Lizzie Smith

Best of Clearing & Garfield Ridge 2019

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Best Mid-Century Modern Bank

State Bank of Clearing

Lizzie Smith

Architect Harry Weese is perhaps best known for his iconic Washington Metro station designs, those masterpieces of brutalist architecturebut the Evanston-born architect also applied his skills to a wide variety of Chicago buildings. Among those works is the State Bank of Clearing, a mid-century modern bank located immediately south of Midway International Airport.

The now-defunct State Bank of Clearing was built in 1959. One innovation in its design was an integrated drive-through structure that enabled tellers to assist clients equally, whether the client was in a car or on foot. The exterior of the bank features a symmetrical structure, with brick at the corners and the top of the building, and concrete and glass elsewhere. The interior has Weese’s characteristic simple but striking lines.

In 2013, Preservation Chicago listed the building as part of its “Chicago 7 Most Endangered Buildings,” citing concerns about its vacancy and deteriorating structures. Since then, the building appears to have received an exterior paint job, but no other substantial changes are apparent. The drive-through structure still stands.

County records show that the last banking tenant, Fifth Third Bank, sold the building to a private individual at the end of 2007. That same individual transferred the property to a trust earlier this year via a quitclaim deed. The future of the building remains uncertain, but we hope this piece of architectural history will not be lost. (Joshua Falk)

State Bank of Clearing, 5235 W. 63rd St.

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Best Eyesore

Garfield Ridge Trust & Savings Bank Building

“Eyesore Bank to Be Bulldozed,” read the headline from the Southwest Chicago Post. But the picture accompanying the June 2018 article couldn’t possibly be the right one—who could mistake this baffling, seventies-era, baby blue-shuttered building for an eyesore? The article begins by again declaring the building an eyesore, apparently one of Garfield Ridge’s “most notorious.” Upon learning of its impending demise, current city Department of Housing policy director (and then-contributor to the Weekly) Daniel Kay Hertz responded, “Baby blue mansard with giant cutouts is truly the galaxy brain of 20th century architecture, RIP.” Indeed.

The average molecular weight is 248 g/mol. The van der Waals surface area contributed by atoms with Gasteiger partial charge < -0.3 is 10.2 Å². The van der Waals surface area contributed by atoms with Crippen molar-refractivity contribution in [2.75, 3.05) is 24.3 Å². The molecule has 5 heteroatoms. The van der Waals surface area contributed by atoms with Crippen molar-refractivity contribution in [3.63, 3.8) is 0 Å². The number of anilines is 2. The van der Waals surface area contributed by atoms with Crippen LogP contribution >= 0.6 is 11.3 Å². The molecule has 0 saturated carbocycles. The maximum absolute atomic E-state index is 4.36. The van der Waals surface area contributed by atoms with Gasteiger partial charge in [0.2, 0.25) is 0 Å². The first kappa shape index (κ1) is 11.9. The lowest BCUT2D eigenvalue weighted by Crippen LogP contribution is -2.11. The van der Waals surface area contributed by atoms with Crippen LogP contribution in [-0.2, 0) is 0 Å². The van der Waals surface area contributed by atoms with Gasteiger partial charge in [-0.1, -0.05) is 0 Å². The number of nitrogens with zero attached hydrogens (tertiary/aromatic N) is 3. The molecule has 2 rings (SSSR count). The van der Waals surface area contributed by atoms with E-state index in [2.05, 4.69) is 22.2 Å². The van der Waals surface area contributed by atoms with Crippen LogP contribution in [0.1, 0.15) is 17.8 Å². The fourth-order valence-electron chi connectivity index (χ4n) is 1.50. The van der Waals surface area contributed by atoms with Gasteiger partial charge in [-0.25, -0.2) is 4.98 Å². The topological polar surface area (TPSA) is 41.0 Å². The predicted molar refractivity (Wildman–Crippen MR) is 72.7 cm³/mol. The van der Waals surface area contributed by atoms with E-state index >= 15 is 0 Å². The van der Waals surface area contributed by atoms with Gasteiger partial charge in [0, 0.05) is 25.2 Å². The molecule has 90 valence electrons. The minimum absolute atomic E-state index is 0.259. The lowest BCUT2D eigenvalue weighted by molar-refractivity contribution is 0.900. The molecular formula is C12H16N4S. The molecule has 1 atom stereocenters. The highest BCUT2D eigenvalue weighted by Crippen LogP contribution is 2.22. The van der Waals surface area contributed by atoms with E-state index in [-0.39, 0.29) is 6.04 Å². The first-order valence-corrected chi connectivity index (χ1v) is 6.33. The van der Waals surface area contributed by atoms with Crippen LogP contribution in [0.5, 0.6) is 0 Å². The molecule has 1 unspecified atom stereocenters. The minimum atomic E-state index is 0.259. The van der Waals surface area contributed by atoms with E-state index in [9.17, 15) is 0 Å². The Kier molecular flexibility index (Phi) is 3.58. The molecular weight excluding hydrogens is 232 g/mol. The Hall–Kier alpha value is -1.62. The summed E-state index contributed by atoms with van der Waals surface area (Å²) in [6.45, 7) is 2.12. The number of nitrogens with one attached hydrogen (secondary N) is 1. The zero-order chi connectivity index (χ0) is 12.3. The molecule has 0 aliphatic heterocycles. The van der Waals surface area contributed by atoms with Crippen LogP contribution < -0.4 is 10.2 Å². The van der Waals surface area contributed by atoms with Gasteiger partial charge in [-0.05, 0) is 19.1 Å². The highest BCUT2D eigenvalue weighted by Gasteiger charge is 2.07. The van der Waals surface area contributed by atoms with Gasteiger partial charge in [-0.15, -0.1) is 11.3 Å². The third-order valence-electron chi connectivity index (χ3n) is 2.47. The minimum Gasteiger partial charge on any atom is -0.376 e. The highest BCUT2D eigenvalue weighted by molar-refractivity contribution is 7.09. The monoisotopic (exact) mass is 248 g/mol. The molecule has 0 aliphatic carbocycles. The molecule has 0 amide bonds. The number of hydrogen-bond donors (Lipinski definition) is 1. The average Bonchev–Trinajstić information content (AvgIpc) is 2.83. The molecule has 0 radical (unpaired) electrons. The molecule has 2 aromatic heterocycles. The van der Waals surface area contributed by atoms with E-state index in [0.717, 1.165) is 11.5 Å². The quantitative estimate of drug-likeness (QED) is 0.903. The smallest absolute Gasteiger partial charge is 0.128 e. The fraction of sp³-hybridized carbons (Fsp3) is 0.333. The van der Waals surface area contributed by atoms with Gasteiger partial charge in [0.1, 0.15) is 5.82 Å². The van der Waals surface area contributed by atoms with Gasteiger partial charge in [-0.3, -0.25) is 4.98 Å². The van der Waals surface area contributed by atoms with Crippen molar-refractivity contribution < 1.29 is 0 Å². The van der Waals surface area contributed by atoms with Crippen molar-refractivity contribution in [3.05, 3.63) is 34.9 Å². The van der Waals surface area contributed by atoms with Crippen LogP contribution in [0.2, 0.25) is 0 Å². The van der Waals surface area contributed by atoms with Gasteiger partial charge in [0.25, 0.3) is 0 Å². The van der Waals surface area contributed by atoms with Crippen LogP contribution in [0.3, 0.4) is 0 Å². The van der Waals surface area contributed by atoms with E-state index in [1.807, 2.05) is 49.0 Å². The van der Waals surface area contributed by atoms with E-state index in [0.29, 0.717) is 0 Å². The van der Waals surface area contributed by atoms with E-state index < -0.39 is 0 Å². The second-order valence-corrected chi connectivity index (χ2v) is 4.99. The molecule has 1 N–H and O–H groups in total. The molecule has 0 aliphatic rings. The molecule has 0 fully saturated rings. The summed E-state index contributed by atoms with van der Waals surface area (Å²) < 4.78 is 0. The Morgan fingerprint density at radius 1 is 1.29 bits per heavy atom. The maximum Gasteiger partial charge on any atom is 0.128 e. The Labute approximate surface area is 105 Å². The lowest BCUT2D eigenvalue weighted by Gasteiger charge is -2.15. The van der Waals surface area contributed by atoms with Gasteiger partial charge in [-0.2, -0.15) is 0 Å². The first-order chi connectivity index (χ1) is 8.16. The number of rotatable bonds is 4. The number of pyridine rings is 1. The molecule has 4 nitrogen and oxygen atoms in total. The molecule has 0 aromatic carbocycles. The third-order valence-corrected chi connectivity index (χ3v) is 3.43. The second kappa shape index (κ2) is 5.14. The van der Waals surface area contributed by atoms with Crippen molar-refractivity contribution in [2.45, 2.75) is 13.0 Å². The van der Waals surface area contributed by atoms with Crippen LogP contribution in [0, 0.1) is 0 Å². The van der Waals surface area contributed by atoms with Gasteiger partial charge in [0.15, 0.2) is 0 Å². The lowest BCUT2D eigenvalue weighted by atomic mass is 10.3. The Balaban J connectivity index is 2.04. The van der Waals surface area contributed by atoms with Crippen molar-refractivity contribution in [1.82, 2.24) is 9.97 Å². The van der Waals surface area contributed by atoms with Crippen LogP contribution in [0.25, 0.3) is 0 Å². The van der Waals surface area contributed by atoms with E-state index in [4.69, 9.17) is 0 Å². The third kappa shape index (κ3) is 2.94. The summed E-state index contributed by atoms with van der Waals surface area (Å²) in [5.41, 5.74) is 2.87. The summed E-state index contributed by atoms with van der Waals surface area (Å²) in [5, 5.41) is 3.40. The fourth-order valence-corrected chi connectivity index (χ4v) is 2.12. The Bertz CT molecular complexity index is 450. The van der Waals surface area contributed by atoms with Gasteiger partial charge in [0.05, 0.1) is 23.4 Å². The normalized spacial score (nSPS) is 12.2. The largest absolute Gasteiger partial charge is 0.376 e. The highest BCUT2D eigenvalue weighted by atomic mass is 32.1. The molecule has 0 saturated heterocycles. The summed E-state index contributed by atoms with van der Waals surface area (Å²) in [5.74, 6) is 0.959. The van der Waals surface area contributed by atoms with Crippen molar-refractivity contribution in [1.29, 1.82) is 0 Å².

The plan, according to the Post, was for a series of single-family homes to replace the former Garfield Ridge Trust & Savings Bank, which closed in 2004. “In the past several years, I’ve pitched anyone I can think of—Culver’s, Panda Express, Starbucks, anyone you can imagine,” 13th Ward Alderman Marty Quinn said last year, “and they all [had] problems with the configuration because any particular driveway would not lead back to Archer.” He promised that, on his watch, the site wouldn’t become a car wash, apartments, or office space. To wit, by that point, he had already downzoned the building to only allow single-family homes on the site.

No developer was officially named at the June 2018 meeting, however, and no demolition permits have been issued. A sale listing, recent as of last January, lists reuse as an option for buyers who want to plunk down $1.2 million for a building that, according to Garfield Ridge Neighborhood Watch president Al Cacciottolo, has extensive damage from twenty feet of water in the basement last year. However, it’s impossible to say, at least as of press time, where the plans stand—neither the listed attorney for the LLC that owns the building nor the realtors on the sale listing responded to requests for comment. Here’s hoping there’s some reuse opportunity for this galaxy brain of twentieth-century architecture. (Sam Stecklow)

The former Garfield Ridge Trust & Savings Bank building, 6353 W. 55th St.

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Best Reboot